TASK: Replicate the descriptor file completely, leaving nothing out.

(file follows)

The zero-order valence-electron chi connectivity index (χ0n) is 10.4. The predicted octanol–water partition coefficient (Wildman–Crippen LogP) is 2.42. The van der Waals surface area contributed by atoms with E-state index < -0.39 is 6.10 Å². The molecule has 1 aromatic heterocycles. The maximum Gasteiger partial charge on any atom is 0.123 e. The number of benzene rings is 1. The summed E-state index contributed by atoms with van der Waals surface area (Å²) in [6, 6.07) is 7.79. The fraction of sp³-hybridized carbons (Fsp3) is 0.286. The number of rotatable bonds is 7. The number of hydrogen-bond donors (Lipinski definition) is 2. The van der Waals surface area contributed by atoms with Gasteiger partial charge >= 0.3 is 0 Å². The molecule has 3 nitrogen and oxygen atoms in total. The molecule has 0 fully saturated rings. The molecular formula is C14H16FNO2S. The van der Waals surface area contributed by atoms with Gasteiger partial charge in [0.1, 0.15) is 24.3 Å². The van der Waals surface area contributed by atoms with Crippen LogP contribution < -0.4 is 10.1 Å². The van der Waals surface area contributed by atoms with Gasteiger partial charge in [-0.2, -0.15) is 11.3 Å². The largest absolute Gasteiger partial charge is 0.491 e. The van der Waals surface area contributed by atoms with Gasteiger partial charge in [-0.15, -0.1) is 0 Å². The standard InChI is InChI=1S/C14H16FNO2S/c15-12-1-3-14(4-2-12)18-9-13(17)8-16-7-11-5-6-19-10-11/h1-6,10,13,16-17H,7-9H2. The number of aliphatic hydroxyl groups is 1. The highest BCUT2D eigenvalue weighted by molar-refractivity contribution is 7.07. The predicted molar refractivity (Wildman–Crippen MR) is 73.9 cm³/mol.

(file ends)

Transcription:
The zero-order valence-electron chi connectivity index (χ0n) is 10.4. The predicted octanol–water partition coefficient (Wildman–Crippen LogP) is 2.42. The van der Waals surface area contributed by atoms with E-state index < -0.39 is 6.10 Å². The molecule has 1 aromatic heterocycles. The maximum Gasteiger partial charge on any atom is 0.123 e. The number of benzene rings is 1. The summed E-state index contributed by atoms with van der Waals surface area (Å²) in [6, 6.07) is 7.79. The fraction of sp³-hybridized carbons (Fsp3) is 0.286. The number of rotatable bonds is 7. The number of hydrogen-bond donors (Lipinski definition) is 2. The van der Waals surface area contributed by atoms with Gasteiger partial charge >= 0.3 is 0 Å². The molecule has 3 nitrogen and oxygen atoms in total. The molecule has 0 fully saturated rings. The molecular formula is C14H16FNO2S. The van der Waals surface area contributed by atoms with Gasteiger partial charge in [0.1, 0.15) is 24.3 Å². The van der Waals surface area contributed by atoms with Crippen LogP contribution < -0.4 is 10.1 Å². The van der Waals surface area contributed by atoms with Gasteiger partial charge in [-0.2, -0.15) is 11.3 Å². The largest absolute Gasteiger partial charge is 0.491 e. The van der Waals surface area contributed by atoms with Gasteiger partial charge in [-0.15, -0.1) is 0 Å². The standard InChI is InChI=1S/C14H16FNO2S/c15-12-1-3-14(4-2-12)18-9-13(17)8-16-7-11-5-6-19-10-11/h1-6,10,13,16-17H,7-9H2. The number of aliphatic hydroxyl groups is 1. The highest BCUT2D eigenvalue weighted by molar-refractivity contribution is 7.07. The predicted molar refractivity (Wildman–Crippen MR) is 73.9 cm³/mol.